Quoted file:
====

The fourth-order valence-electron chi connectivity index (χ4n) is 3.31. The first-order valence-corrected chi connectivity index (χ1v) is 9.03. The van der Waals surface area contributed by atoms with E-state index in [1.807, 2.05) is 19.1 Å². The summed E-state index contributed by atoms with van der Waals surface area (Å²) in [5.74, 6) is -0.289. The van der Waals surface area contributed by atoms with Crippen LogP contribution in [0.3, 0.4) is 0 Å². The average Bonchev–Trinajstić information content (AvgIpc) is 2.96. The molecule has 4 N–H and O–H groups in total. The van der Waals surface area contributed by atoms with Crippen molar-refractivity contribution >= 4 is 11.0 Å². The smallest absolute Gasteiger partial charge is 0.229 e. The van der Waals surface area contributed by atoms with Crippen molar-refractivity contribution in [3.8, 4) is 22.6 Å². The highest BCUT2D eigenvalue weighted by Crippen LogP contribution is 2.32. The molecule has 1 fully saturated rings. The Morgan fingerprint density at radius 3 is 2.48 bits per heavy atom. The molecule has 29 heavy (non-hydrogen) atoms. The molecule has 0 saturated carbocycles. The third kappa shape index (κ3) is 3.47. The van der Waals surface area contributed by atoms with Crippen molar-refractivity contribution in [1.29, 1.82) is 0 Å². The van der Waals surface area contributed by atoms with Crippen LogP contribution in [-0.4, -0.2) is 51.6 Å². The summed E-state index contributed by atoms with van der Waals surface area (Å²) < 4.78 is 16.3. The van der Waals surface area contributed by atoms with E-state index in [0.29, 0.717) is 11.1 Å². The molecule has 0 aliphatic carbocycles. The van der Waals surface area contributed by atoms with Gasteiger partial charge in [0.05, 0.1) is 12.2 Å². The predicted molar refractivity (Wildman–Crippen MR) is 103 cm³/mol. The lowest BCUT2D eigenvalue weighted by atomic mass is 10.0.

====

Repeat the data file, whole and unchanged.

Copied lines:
The fourth-order valence-electron chi connectivity index (χ4n) is 3.31. The first-order valence-corrected chi connectivity index (χ1v) is 9.03. The van der Waals surface area contributed by atoms with E-state index in [1.807, 2.05) is 19.1 Å². The summed E-state index contributed by atoms with van der Waals surface area (Å²) in [5.74, 6) is -0.289. The van der Waals surface area contributed by atoms with Crippen LogP contribution in [0.3, 0.4) is 0 Å². The average Bonchev–Trinajstić information content (AvgIpc) is 2.96. The molecule has 4 N–H and O–H groups in total. The van der Waals surface area contributed by atoms with Crippen molar-refractivity contribution >= 4 is 11.0 Å². The smallest absolute Gasteiger partial charge is 0.229 e. The van der Waals surface area contributed by atoms with Crippen molar-refractivity contribution in [3.8, 4) is 22.6 Å². The highest BCUT2D eigenvalue weighted by Crippen LogP contribution is 2.32. The molecule has 1 fully saturated rings. The Morgan fingerprint density at radius 3 is 2.48 bits per heavy atom. The molecule has 29 heavy (non-hydrogen) atoms. The molecule has 0 saturated carbocycles. The third kappa shape index (κ3) is 3.47. The van der Waals surface area contributed by atoms with Crippen molar-refractivity contribution in [1.29, 1.82) is 0 Å². The van der Waals surface area contributed by atoms with Crippen LogP contribution in [-0.4, -0.2) is 51.6 Å². The summed E-state index contributed by atoms with van der Waals surface area (Å²) < 4.78 is 16.3. The van der Waals surface area contributed by atoms with E-state index in [0.29, 0.717) is 11.1 Å². The molecule has 0 aliphatic carbocycles. The van der Waals surface area contributed by atoms with Gasteiger partial charge in [0.05, 0.1) is 12.2 Å². The predicted molar refractivity (Wildman–Crippen MR) is 103 cm³/mol. The lowest BCUT2D eigenvalue weighted by atomic mass is 10.0.